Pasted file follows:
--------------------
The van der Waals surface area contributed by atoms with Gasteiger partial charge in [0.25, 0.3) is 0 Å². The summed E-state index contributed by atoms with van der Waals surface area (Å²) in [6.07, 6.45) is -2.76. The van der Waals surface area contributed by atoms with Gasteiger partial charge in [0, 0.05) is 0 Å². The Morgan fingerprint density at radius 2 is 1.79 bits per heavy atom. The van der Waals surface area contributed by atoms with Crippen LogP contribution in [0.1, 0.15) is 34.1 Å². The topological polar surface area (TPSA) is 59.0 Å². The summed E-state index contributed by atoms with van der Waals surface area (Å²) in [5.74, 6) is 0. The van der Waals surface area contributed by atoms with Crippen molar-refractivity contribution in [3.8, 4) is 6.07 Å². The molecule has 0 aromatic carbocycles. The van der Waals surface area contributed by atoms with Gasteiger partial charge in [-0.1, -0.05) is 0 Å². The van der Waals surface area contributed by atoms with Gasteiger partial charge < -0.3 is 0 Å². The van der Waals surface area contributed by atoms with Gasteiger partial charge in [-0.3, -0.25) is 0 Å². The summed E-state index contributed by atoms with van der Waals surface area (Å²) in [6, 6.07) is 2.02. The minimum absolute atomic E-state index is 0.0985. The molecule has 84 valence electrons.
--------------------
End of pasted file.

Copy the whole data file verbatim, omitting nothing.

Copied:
The van der Waals surface area contributed by atoms with Gasteiger partial charge in [0.25, 0.3) is 0 Å². The summed E-state index contributed by atoms with van der Waals surface area (Å²) in [6.07, 6.45) is -2.76. The van der Waals surface area contributed by atoms with Gasteiger partial charge in [0, 0.05) is 0 Å². The Morgan fingerprint density at radius 2 is 1.79 bits per heavy atom. The van der Waals surface area contributed by atoms with Crippen LogP contribution in [0.1, 0.15) is 34.1 Å². The topological polar surface area (TPSA) is 59.0 Å². The summed E-state index contributed by atoms with van der Waals surface area (Å²) in [5.74, 6) is 0. The van der Waals surface area contributed by atoms with Crippen molar-refractivity contribution in [3.8, 4) is 6.07 Å². The molecule has 0 aromatic carbocycles. The van der Waals surface area contributed by atoms with Gasteiger partial charge in [-0.1, -0.05) is 0 Å². The van der Waals surface area contributed by atoms with Gasteiger partial charge < -0.3 is 0 Å². The van der Waals surface area contributed by atoms with Gasteiger partial charge in [-0.3, -0.25) is 0 Å². The summed E-state index contributed by atoms with van der Waals surface area (Å²) in [6, 6.07) is 2.02. The minimum absolute atomic E-state index is 0.0985. The molecule has 84 valence electrons.